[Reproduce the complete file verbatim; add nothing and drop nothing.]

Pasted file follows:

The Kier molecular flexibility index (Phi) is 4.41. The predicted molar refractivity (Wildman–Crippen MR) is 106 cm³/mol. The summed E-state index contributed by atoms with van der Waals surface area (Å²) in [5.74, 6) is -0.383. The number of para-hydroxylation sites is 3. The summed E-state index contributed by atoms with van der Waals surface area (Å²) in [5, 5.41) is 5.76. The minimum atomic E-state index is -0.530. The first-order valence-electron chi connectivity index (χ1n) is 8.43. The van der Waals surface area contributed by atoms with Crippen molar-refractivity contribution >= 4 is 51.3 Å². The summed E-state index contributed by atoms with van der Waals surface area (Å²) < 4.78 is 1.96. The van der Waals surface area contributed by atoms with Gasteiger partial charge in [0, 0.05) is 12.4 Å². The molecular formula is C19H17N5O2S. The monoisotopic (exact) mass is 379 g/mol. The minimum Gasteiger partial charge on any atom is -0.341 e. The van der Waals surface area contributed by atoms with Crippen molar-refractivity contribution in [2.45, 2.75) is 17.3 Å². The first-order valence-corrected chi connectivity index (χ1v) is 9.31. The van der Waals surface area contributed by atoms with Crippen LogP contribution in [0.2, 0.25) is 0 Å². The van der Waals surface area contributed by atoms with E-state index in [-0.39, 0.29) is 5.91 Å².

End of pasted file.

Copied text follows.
The Kier molecular flexibility index (Phi) is 4.41. The predicted molar refractivity (Wildman–Crippen MR) is 106 cm³/mol. The summed E-state index contributed by atoms with van der Waals surface area (Å²) in [5.74, 6) is -0.383. The number of para-hydroxylation sites is 3. The summed E-state index contributed by atoms with van der Waals surface area (Å²) in [5, 5.41) is 5.76. The minimum atomic E-state index is -0.530. The first-order valence-electron chi connectivity index (χ1n) is 8.43. The van der Waals surface area contributed by atoms with Crippen molar-refractivity contribution >= 4 is 51.3 Å². The summed E-state index contributed by atoms with van der Waals surface area (Å²) < 4.78 is 1.96. The van der Waals surface area contributed by atoms with Gasteiger partial charge in [0, 0.05) is 12.4 Å². The molecular formula is C19H17N5O2S. The monoisotopic (exact) mass is 379 g/mol. The minimum Gasteiger partial charge on any atom is -0.341 e. The van der Waals surface area contributed by atoms with Crippen molar-refractivity contribution in [2.45, 2.75) is 17.3 Å². The first-order valence-corrected chi connectivity index (χ1v) is 9.31. The van der Waals surface area contributed by atoms with Crippen LogP contribution in [0.2, 0.25) is 0 Å². The van der Waals surface area contributed by atoms with E-state index in [-0.39, 0.29) is 5.91 Å².